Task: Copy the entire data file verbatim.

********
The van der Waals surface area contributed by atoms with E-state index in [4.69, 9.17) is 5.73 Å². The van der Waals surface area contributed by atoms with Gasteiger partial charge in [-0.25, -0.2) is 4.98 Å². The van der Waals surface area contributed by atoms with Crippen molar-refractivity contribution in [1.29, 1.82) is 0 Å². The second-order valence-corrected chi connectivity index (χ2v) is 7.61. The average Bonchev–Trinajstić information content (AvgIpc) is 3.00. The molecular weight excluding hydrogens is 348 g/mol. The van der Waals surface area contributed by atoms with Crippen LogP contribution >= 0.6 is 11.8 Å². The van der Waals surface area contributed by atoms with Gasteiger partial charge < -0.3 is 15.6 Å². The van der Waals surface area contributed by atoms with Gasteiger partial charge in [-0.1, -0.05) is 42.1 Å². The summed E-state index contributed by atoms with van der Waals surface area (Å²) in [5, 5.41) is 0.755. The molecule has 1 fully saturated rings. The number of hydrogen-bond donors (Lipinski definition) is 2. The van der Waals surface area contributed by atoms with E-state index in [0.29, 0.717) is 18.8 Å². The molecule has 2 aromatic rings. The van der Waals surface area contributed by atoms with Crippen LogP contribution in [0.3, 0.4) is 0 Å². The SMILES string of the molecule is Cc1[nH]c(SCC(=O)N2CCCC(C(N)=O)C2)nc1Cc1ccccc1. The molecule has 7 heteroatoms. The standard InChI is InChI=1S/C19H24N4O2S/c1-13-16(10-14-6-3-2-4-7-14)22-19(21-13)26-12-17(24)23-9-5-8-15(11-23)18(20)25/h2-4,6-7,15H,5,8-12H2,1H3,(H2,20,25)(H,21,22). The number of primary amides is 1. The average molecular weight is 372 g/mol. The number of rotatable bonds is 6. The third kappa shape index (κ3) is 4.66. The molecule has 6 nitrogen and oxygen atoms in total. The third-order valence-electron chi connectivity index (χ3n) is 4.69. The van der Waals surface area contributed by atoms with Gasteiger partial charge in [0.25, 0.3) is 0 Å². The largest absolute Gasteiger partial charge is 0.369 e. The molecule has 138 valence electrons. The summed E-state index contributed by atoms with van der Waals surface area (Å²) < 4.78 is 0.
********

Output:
The van der Waals surface area contributed by atoms with E-state index in [4.69, 9.17) is 5.73 Å². The van der Waals surface area contributed by atoms with Gasteiger partial charge in [-0.25, -0.2) is 4.98 Å². The van der Waals surface area contributed by atoms with Crippen molar-refractivity contribution in [1.29, 1.82) is 0 Å². The second-order valence-corrected chi connectivity index (χ2v) is 7.61. The average Bonchev–Trinajstić information content (AvgIpc) is 3.00. The molecular weight excluding hydrogens is 348 g/mol. The van der Waals surface area contributed by atoms with Crippen LogP contribution >= 0.6 is 11.8 Å². The van der Waals surface area contributed by atoms with Gasteiger partial charge < -0.3 is 15.6 Å². The van der Waals surface area contributed by atoms with Gasteiger partial charge in [-0.1, -0.05) is 42.1 Å². The summed E-state index contributed by atoms with van der Waals surface area (Å²) in [5, 5.41) is 0.755. The molecule has 1 fully saturated rings. The number of hydrogen-bond donors (Lipinski definition) is 2. The van der Waals surface area contributed by atoms with E-state index in [0.29, 0.717) is 18.8 Å². The molecule has 2 aromatic rings. The van der Waals surface area contributed by atoms with Crippen LogP contribution in [0.3, 0.4) is 0 Å². The SMILES string of the molecule is Cc1[nH]c(SCC(=O)N2CCCC(C(N)=O)C2)nc1Cc1ccccc1. The molecule has 7 heteroatoms. The standard InChI is InChI=1S/C19H24N4O2S/c1-13-16(10-14-6-3-2-4-7-14)22-19(21-13)26-12-17(24)23-9-5-8-15(11-23)18(20)25/h2-4,6-7,15H,5,8-12H2,1H3,(H2,20,25)(H,21,22). The number of primary amides is 1. The average molecular weight is 372 g/mol. The number of rotatable bonds is 6. The third kappa shape index (κ3) is 4.66. The molecule has 6 nitrogen and oxygen atoms in total. The third-order valence-electron chi connectivity index (χ3n) is 4.69. The van der Waals surface area contributed by atoms with Gasteiger partial charge in [0.25, 0.3) is 0 Å². The largest absolute Gasteiger partial charge is 0.369 e. The molecule has 138 valence electrons. The summed E-state index contributed by atoms with van der Waals surface area (Å²) < 4.78 is 0.